How many times have you heard Sir Alan Sugar (as he then was) utter the immortal lines:
“You are a one trick pony”.
But what does that mean? Let’s face it, when did you last see a pony do a trick? Not ever? By trick he means, of course, what ponies do: walk, carry kids or in the case of my 3 three stooges that I own (Fat, Fatter and Fattest!), get fat, eat loads, get medical complaints and cost me a big fat wedge when the vet comes out and starts sucking lemons: “Ooooh that looks nasty….”.
Imagine this: THE 10-TRICK PONY!
That is the pony that could walk, talk, turn dung into gold or better still could predict the winning numbers for the national lottery, drive my car, do the DIY (yeh sorry I am still stuck on how to get that done), run at 200 miles per hour, do magic tricks (is that 10 yet?). In essence a veritable smorgasbord of abilities that were hitherto unknown. Far fetched? Of course, unless you work at Pixar and want to give Eddie Murphy’s character in Shrek a quick shot of cocaine or a new wonder (Pixar) drug.
However, in Sir Alan’s jibe the unspoken part of what he is saying is that if YOU had more in the locker, a bigger bag of tricks or were more extraordinary, then ‘hey presto’ you could have progressed to the next stage or possibly win the Apprentice.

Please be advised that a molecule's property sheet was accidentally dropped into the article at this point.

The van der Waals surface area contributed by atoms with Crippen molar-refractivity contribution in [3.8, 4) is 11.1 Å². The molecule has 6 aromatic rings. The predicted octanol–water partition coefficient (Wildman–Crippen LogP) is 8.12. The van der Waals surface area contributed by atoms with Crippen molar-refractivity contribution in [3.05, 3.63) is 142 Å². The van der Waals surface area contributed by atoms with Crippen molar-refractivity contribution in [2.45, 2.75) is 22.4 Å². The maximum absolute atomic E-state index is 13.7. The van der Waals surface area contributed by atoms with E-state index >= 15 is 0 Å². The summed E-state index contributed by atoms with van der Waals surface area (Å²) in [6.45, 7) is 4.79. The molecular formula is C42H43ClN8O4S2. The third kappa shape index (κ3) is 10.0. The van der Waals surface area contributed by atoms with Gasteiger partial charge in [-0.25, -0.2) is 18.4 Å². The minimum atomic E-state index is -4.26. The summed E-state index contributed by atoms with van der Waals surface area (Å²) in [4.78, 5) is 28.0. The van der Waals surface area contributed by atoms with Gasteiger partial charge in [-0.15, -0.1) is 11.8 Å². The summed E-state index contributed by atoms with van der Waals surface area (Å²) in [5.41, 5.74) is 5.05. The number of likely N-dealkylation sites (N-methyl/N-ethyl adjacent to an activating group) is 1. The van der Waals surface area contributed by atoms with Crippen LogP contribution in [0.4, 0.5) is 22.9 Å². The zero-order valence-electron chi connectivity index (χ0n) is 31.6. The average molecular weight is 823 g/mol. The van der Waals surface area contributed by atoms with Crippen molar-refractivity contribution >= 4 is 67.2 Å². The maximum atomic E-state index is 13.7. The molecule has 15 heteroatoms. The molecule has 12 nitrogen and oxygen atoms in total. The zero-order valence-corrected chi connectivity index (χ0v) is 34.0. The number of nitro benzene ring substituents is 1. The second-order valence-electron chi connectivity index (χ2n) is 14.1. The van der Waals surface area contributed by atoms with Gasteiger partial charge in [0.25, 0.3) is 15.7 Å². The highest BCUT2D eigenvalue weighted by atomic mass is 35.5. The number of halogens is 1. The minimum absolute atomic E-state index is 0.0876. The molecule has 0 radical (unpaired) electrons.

My point is this: We are not delivered into this world as “a one trick pony”, limited to do only one thing, work in one place, see only a select group of people, take up only one hobby etc etccc etcccccc. Wouldn’t that be sooooooooo borrrrrring!!
But isn’t that what a lot of people end up doing? They hold on to the past, their self-limiting beliefs endure and they think the happiness compass is circumscribed by a very narrow list of things. In other words there is too much rick attached to doing someting different.
This is not a rant (although I except that it is coming close to that) but I just wish that people would consider how many ‘pony tricks’ they can actually perform and if there is that itching desire to do something different, change their career or act up (not in a delinquent way thank you), then just go for it.
I do hope that when my time eventually arrives, I can look back without regret and imagine myself juggling lots of things and fulfilled by the realisation that at least I gave things a go.
Go on I challenge you to stamp on that stereotype and do something different (even for just 1 day).